Hula is still kick-ass in so many ways, and offers something so totally different to all the other run-of-the-mill mail systems out there, that I hope this is just a new beginning.  [Planet Hula]

Sal Taylor Kydd

Sal Taylor Kydd, the head of product for Yahoo TV thanks you for your feedback on the new site. In the meantime I switched to TV Guide, which compares favorably to the old Yahoo TV site. There's a lesson here, one that I learned in 1984, when I shipped a new product with less functionality than the one it replaced. Make sure that the new version is better than the old one, users do notice. [Scripting News]

Fresh ideas for micro-iSVs

Fresh ideas for micro-iSVs. By Bob Walsh

One of the things you hear over and over in this business is how hard it is to find an idea to build a micro-ISV on. True! The great thing about ideas is that lots of people have them, and some do a really good job of explaining them, like Pamela Slim at Escape from Cubicle Nation. Pamela has a great post up today –Plastics, young man! How to use market trends in your quest for the perfect business – that is a gem sitting on the pavement of life for any developer still casting about for a focus.

Pamela has a great quote by Guy Kawasaki that’s worth the click and your attention in and by itself, but her coverage of Entrepreneur Magazine’s what’s hot for 2007 is great reading, as is that MSM’s predictions.   [MyMicroISV]

Attacking Bank-Card PINs

Attacking Bank-Card PINs.

Research paper by Omer Berkman and Odelia Moshe Ostrovsky: “The Unbearable Lightness of PIN Cracking“:

Abstract. We describe new attacks on the financial PIN processing API. The attacks apply to switches as well as to verification facilities. The attacks are extremely severe allowing an attacker to expose customer PINs by executing only one or two API calls per exposed PIN. One of the attacks uses only the translate function which is a required function in every switch. The other attacks abuse functions that are used to allow customers to select their PINs online. Some of the attacks can be applied on a switch even though the attacked functions require issuer’s keys which do not exist on a switch. This is particularly disturbing as it was widely believed that functions requiring issuer’s keys cannot do any harm if the respective keys are unavailable.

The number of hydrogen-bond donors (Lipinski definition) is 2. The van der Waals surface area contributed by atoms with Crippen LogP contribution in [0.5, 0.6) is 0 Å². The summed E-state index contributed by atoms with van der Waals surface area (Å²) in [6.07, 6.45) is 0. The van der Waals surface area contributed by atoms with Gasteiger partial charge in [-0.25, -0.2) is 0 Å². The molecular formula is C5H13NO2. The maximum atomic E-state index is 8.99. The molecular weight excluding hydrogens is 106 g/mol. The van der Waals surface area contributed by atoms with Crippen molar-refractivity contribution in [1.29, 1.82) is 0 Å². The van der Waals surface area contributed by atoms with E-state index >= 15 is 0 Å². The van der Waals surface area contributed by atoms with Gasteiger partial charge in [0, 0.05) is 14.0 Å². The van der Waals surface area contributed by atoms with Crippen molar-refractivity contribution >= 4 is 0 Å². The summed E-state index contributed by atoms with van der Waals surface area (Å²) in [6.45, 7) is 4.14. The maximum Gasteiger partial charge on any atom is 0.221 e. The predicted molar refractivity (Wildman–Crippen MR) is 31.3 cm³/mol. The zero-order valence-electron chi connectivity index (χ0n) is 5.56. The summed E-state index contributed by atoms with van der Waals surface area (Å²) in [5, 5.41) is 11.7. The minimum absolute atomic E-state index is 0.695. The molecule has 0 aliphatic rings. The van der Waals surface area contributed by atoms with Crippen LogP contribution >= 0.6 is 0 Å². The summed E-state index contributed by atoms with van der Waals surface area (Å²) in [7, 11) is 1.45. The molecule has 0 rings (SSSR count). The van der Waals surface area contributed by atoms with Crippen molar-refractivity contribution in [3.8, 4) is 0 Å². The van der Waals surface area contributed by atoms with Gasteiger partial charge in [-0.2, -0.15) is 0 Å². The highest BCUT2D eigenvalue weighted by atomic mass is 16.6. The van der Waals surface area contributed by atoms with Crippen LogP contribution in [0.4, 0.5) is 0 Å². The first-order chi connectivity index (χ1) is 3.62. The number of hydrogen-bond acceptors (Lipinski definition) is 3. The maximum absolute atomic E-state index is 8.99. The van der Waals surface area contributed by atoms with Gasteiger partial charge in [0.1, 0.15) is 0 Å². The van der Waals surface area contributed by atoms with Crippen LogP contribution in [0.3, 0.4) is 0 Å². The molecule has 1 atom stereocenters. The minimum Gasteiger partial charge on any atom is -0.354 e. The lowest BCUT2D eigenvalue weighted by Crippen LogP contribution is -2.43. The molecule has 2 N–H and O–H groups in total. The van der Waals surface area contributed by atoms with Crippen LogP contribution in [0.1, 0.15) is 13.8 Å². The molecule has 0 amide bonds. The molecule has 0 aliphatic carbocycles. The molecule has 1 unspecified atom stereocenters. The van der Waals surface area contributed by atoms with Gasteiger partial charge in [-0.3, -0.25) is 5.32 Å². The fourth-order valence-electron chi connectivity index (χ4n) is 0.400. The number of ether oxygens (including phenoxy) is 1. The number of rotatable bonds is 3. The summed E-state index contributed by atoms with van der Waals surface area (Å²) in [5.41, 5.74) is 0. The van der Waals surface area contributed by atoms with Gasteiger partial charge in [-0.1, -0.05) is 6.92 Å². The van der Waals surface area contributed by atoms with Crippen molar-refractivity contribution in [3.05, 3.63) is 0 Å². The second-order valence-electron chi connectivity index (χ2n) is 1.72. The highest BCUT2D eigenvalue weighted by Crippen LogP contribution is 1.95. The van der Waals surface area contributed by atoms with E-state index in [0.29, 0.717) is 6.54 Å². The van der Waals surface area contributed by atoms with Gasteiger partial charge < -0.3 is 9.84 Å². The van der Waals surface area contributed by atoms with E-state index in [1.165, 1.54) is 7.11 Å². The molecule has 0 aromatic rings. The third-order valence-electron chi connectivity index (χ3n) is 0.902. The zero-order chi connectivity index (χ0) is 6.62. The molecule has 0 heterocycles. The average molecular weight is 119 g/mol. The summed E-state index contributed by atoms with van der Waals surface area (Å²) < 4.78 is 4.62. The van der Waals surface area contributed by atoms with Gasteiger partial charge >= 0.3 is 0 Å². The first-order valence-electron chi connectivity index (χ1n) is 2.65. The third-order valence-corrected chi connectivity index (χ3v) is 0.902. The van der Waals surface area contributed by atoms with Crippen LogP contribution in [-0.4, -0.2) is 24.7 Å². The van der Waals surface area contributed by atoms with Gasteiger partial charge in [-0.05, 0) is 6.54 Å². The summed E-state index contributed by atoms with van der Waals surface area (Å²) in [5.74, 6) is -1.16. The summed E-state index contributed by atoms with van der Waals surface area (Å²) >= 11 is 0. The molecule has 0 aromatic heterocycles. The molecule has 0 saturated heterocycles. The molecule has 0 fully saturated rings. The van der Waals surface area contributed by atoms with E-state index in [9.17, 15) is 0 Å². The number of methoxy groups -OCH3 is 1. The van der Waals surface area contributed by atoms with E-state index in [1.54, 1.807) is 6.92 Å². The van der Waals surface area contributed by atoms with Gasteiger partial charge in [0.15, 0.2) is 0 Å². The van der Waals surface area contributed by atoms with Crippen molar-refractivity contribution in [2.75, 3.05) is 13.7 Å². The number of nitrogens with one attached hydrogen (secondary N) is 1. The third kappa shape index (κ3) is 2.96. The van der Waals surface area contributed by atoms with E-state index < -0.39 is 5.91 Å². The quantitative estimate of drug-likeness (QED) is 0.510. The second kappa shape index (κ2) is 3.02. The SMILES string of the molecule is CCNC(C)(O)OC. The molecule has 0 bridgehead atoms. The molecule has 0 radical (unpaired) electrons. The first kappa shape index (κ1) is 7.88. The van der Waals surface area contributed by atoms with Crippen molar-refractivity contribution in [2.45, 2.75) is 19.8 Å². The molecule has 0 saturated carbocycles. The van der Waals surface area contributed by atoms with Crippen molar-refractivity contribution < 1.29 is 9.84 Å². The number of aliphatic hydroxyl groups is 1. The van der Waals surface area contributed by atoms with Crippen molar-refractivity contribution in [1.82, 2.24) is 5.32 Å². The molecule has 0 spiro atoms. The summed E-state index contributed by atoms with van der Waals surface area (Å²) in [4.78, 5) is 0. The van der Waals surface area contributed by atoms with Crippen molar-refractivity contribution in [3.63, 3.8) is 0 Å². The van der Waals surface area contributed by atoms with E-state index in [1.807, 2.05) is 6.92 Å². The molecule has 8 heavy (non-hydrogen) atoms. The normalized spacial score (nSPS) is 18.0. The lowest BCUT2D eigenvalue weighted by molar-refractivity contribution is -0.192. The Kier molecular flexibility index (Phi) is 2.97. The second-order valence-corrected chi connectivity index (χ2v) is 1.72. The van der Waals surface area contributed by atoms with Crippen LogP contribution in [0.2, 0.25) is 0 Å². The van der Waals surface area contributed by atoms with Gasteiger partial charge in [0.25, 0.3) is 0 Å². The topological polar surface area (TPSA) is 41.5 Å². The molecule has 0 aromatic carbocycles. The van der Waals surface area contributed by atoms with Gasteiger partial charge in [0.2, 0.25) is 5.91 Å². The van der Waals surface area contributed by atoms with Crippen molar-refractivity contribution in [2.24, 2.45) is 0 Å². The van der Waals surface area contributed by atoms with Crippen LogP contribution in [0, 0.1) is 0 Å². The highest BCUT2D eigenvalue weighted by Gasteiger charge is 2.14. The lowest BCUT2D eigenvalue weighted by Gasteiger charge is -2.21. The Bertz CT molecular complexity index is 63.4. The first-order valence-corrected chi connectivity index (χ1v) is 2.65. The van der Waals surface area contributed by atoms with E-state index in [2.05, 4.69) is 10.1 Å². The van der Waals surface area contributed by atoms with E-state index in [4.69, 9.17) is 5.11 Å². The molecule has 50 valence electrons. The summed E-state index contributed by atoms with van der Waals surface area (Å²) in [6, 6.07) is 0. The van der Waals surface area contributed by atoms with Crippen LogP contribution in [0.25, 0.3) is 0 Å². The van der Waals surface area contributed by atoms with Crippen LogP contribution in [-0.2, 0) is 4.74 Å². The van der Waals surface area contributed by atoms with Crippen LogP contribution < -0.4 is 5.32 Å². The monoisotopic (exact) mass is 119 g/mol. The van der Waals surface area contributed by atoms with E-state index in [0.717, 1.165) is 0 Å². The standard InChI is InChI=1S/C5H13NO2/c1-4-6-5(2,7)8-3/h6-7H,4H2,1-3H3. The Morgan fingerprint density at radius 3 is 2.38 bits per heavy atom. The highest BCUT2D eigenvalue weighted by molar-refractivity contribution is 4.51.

Basically, the paper describes an inherent flaw with the way ATM PINs are encrypted and transmitted on the international financial networks, making them vulnerable to attack from malicious insiders in a bank.

One of the most disturbing aspects of the attack is that you're only as secure as the most untrusted bank on the network. Instead of just having to trust your own issuer bank that they have good security against insider fraud, you have to trust every other financial institution on the network as well. An insider at another bank can crack your ATM PIN if you withdraw money from any of the other bank's ATMs.

The authors tell me that they've contacted the major credit card companies and banks with this information, and haven't received much of a response. They believe it is now time to alert the public.  [Schneier on Security]

How to make money on cars with less

How to make money on cars with less.

With Ford and GM losing billions and millions respectively, one might think competition is turning the car game into one of slim pickings for profits. Not so, says Porsche, and posts profits of 2.7 billion dollars.

What’s their secret? One overarching design that’s been stable for 40 years and just three current lines: Cayenne, 911, Boxster/Cayman. That simple recipe has made Porsche the most profitable (per unit) car maker in the world.

They’re doing so well in fact, that this “little” sports-car maker has just increased its stake in the German giant VW to 30%. Not too shabby from a niche company that sold just ~2,500 cars in October for North America/Canada.   [Signal vs. Noise]